With the Uganda Certificate of Education (UCE) examinations currently underway and the Primary Leaving Examination (PLE) and Uganda Advanced Certificate of Education (UACE) exams scheduled for next month, a growing trend of parents and relatives gifting monetary cards to students in candidate classes as a way of wishing them success in their final exams has captured public attention.
The trend has triggered a variety of responses from the public, with some calling for the Ministry of Education to ban such practices, while others are more accepting of the trend, as long as the parents or relatives can afford it.
Videos circulating on social media showcase instances of lavish gifts being bestowed upon students. In one video, a parent presents their child with the latest iPhone, while another shows NBS TV’s MC Kats gifting his daughter with a bouquet of flowers alongside a substantial sum of Shs10,000 notes.
Well-known media personality Lucky Mbabazi took to her social media platform to seek opinions from her followers about the emerging trend.
She posted, “What is your opinion on parents who are gifting their children in candidate classes money as a form of wishing them success in their final exams?”
The post has elicited a wide array of responses from the public.
Muhairwe Alex voiced support for the trend, saying, “If the parents have the means, they should give money.”
On the contrary, Moses Wangokho suggested that parents might be resorting to monetary gifts as a way to compensate for limited parenting skills, stating, “They have limited skills in proper parenting, so they end up giving money to make up for that gap, little knowing they are making it worse for them.”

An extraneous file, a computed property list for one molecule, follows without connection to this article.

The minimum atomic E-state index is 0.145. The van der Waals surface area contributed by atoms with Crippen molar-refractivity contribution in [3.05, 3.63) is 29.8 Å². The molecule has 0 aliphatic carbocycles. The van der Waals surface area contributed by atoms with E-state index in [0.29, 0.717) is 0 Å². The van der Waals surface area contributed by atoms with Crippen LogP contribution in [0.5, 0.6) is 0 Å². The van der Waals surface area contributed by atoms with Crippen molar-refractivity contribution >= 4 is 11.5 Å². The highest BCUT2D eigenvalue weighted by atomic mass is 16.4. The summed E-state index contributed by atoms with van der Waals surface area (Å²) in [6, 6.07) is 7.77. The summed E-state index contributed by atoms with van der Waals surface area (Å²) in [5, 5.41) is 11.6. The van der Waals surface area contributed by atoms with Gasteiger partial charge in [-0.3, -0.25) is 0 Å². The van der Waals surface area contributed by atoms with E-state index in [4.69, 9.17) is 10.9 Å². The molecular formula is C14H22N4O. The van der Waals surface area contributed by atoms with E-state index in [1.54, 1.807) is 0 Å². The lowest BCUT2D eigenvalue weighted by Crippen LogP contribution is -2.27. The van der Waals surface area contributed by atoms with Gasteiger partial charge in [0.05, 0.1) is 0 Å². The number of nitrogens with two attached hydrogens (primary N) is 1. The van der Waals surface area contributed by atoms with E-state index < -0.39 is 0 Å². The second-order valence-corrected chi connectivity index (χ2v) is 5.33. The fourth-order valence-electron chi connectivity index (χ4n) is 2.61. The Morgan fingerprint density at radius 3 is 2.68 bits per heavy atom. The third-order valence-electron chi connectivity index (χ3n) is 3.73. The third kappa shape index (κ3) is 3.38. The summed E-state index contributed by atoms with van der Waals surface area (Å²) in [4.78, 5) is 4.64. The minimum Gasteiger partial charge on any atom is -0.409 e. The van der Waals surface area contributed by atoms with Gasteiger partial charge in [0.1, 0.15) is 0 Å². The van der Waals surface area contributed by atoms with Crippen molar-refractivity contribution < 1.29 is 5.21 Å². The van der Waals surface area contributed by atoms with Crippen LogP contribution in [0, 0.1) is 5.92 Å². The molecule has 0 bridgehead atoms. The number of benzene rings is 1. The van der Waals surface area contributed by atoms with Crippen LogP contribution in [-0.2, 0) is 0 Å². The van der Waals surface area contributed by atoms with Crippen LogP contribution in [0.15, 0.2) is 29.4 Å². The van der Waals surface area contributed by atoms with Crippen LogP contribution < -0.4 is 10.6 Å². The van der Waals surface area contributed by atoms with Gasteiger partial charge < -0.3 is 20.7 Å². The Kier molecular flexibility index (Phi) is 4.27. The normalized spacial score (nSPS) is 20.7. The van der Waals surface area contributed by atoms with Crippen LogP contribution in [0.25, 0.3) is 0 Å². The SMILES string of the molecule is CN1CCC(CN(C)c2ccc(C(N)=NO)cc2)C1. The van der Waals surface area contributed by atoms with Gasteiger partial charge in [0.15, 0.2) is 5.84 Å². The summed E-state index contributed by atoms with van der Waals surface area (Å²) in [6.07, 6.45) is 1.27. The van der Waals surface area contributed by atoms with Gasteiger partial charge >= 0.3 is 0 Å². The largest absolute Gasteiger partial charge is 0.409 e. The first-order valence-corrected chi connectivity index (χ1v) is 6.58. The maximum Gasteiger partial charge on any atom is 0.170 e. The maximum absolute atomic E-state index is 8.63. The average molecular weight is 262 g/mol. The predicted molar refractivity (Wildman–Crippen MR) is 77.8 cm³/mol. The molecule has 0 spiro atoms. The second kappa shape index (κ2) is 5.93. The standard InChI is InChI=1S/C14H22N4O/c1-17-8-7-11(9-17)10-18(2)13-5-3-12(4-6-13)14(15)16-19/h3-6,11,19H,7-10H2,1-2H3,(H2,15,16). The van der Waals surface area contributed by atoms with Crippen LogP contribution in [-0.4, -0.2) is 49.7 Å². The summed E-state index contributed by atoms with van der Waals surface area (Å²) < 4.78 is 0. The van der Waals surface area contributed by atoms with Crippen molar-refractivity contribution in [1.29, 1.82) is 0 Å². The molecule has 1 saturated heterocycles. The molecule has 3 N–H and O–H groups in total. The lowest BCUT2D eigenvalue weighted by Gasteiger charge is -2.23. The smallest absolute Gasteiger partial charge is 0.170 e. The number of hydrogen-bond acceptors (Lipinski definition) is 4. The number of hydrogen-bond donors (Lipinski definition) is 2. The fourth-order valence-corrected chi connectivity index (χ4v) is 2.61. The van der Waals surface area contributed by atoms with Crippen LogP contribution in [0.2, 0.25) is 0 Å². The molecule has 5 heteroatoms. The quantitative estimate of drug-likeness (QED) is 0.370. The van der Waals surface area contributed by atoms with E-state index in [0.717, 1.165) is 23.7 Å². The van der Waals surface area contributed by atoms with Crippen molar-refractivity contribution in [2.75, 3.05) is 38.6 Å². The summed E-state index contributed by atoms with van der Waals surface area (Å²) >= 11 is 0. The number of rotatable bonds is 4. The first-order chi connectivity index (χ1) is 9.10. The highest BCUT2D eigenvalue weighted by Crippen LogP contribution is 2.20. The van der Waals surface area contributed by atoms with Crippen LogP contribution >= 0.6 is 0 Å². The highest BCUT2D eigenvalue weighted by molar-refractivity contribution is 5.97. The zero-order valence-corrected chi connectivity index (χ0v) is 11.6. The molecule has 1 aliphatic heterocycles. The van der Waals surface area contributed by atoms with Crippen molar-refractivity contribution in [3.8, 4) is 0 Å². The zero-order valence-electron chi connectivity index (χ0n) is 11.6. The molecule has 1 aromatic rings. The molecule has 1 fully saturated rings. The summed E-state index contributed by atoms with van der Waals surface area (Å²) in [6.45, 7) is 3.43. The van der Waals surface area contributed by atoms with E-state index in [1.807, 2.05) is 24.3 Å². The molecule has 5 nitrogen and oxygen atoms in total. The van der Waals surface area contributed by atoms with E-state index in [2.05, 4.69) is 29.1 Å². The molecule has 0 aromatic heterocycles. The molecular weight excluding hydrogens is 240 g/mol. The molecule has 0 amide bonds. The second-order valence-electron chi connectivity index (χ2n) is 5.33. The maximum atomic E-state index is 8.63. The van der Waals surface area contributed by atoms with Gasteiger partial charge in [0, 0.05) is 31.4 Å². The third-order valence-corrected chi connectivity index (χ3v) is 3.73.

William Kituuka offered a balanced perspective, saying, “I think giving money is better and more motivational than a success card. However, for better results, that money should be given around a month before exams to allow the candidate ample time to prepare, and it should be a reasonable amount.”
@Aineku emphasized the importance of parents maintaining perspective, noting, “I don’t have any problem with the way parents love their children. My only advice would be that parents must always remember to tame their children’s entitlement and teach them to live in the absence of such excitement because they may not sustain it.”
@samsonnyimu5, however, expressed concerns about potential negative consequences, asserting, “That’s bribery, and it’s criminal corruption affecting the students’ futures in life and, in the long run, it will result in the failure of the students.”
As the public continues to debate the appropriateness of gifting money to candidates, the trend remains a topic of interest in the lead-up to the upcoming examinations.